Prepare Data: Random Initial Weights

Learn how to initialize the weights randomly, and to address the problems in initial weight selection.

Random initiazation of weights

The same argument applies here as with the inputs and outputs. We should avoid large initial weights because they cause large signals into an activation function, leading to the saturation we just talked about, and the reduced ability to learn better weights.

We could choose initial weights randomly and uniformly from a range of 1.0-1.0 to +1.0+1.0. That would be a much better idea than using a very large range, say 1000-1000 to +1000+1000.

Mathematicians and computer scientists have done the math to work out a rule of thumb for setting the random initial weights given specific shapes of networks and with specific activation functions.

We won’t go into the details of that, but the core idea is that if we have many signals into a node, which we do in a neural network, and if these signals are already well behaved and are not too large or randomly distributed, then the weights should support keeping those signals well behaved because they are combined and the activation function applied. In other words, we don’t want the weights to undermine the effort we put into carefully scaling the input signals. The rule of thumb these mathematicians arrive at is that the weights are initialized randomly sampling from a range that is roughly the inverse of the square root of the number of links into a node. So if each node has 3 links into it, the initial weights should be in the range 1/3=0.5771/\sqrt{3}=0.577. If each node has 100 incoming links, the weights should be in the range 1/100=0.11/\sqrt{100}=0.1.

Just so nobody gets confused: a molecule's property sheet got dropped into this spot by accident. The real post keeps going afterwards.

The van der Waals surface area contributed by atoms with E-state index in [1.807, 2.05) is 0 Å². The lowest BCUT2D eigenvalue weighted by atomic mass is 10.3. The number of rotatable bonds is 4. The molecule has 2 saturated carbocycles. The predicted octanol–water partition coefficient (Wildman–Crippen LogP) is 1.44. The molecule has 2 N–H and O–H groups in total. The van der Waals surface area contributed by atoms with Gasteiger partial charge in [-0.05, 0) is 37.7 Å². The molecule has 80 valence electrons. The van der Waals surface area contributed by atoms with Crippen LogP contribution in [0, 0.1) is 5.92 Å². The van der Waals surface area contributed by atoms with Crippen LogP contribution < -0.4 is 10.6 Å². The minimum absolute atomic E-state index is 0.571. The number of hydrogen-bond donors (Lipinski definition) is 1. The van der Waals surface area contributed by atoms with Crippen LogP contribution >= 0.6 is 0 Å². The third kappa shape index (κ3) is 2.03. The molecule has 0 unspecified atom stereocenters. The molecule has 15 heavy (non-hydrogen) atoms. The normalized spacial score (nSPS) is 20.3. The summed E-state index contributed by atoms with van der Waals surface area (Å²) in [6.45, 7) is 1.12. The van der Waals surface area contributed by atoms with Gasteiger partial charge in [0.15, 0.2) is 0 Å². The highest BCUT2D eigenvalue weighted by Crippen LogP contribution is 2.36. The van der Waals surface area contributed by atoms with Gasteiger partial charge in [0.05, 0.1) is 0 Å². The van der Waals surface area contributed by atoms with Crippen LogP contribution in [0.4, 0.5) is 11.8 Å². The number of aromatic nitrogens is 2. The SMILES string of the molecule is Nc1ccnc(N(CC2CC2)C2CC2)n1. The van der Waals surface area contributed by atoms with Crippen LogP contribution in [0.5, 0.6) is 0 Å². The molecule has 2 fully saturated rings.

Bias and saturation

Intuitively, this makes sense. Some overly large initial weights would bias the activation function in a biased direction, and very large weights would saturate the activation functions. Plus, the more links we have into a node, the more signals are being added together. So, the rule of thumb that reduces the weight range if there are more links.

If we’re already familiar with the idea of sampling from probability distributions, this rule of thumb is actually about sampling from a normal distribution with mean zero and a standard deviation, which is the inverse of the square root of the number of links into a node. But let’s not worry too much about getting this precisely right because that rule of thumb assumes quite a few things which may not be true, such as an activation function like the alternative tanh()\text{tanh()} and a specific distribution of the input signals.

The following diagram summarizes visually both the simple approach, and the more sophisticated approach with a normal distribution.

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